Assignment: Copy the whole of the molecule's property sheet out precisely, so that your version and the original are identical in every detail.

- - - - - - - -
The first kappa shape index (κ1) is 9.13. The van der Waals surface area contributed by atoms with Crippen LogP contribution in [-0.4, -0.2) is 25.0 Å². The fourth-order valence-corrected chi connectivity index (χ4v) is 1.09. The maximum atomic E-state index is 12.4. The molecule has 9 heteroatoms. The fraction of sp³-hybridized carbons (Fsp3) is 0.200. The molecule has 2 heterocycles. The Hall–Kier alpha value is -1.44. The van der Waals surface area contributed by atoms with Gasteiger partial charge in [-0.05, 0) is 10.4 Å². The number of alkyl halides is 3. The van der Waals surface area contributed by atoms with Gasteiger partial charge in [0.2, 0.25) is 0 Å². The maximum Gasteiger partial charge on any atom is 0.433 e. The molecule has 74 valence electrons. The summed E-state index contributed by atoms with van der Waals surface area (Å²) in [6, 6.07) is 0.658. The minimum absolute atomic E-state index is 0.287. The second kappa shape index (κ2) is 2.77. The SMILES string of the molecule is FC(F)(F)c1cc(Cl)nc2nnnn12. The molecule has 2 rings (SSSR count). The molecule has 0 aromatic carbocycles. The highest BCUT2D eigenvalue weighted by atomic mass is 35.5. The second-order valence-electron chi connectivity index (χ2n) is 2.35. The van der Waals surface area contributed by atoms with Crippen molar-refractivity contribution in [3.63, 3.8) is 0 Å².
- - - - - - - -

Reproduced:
The first kappa shape index (κ1) is 9.13. The van der Waals surface area contributed by atoms with Crippen LogP contribution in [-0.4, -0.2) is 25.0 Å². The fourth-order valence-corrected chi connectivity index (χ4v) is 1.09. The maximum atomic E-state index is 12.4. The molecule has 9 heteroatoms. The fraction of sp³-hybridized carbons (Fsp3) is 0.200. The molecule has 2 heterocycles. The Hall–Kier alpha value is -1.44. The van der Waals surface area contributed by atoms with Gasteiger partial charge in [-0.05, 0) is 10.4 Å². The number of alkyl halides is 3. The van der Waals surface area contributed by atoms with Gasteiger partial charge in [0.2, 0.25) is 0 Å². The maximum Gasteiger partial charge on any atom is 0.433 e. The molecule has 74 valence electrons. The summed E-state index contributed by atoms with van der Waals surface area (Å²) in [6, 6.07) is 0.658. The minimum absolute atomic E-state index is 0.287. The second kappa shape index (κ2) is 2.77. The SMILES string of the molecule is FC(F)(F)c1cc(Cl)nc2nnnn12. The molecule has 2 rings (SSSR count). The molecule has 0 aromatic carbocycles. The highest BCUT2D eigenvalue weighted by atomic mass is 35.5. The second-order valence-electron chi connectivity index (χ2n) is 2.35. The van der Waals surface area contributed by atoms with Crippen molar-refractivity contribution in [3.63, 3.8) is 0 Å².